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Repairing Citizenship

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Repairing Citizenship

Law & Liberty January 18, 2022
OtherCulture & Society

For much of America’s history, there has been relatively little debate about a few basics needed to hold together a highly diverse, continental republic conceived in liberty. Citizens needed to be free but virtuous. Most governmental power had to be exercised by state and local authorities. Most governmental decisions needed to be made through the democratic process. Much of public life had to take part in close-to-home voluntary associations, including faith-based organizations.

Obviously, within this framework, there has been a great deal of disagreement—about tax rates, zoning rules, education priorities, and so much more. No one would have seriously thought that Americans would find consensus on every major policy matter. But our formal governing arrangements and informal norms enabled us to live with such differences by channeling debate into institutions of deliberation and compromise and allowing individuals and communities to build and protect a variety of ways of life.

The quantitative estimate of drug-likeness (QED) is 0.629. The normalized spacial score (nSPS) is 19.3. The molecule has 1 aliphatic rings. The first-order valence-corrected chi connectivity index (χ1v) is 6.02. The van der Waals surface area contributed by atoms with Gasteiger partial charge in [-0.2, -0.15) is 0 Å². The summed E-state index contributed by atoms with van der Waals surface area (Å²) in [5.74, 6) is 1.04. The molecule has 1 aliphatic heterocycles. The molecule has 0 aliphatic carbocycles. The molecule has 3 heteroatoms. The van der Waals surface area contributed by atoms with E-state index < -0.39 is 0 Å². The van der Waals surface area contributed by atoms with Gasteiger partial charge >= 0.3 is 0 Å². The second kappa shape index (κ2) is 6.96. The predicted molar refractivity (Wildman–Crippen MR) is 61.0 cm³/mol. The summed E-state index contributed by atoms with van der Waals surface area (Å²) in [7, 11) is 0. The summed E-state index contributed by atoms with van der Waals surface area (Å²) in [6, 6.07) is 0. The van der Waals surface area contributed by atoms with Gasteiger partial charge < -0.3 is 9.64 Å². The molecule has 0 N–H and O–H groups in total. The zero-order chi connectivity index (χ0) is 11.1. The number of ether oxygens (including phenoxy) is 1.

Continue reading the entire piece here at Law & Liberty

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Andy Smarick is a senior fellow at the Manhattan Institute. Follow him on Twitter here.

Photo by Douglas Rissing/iStock

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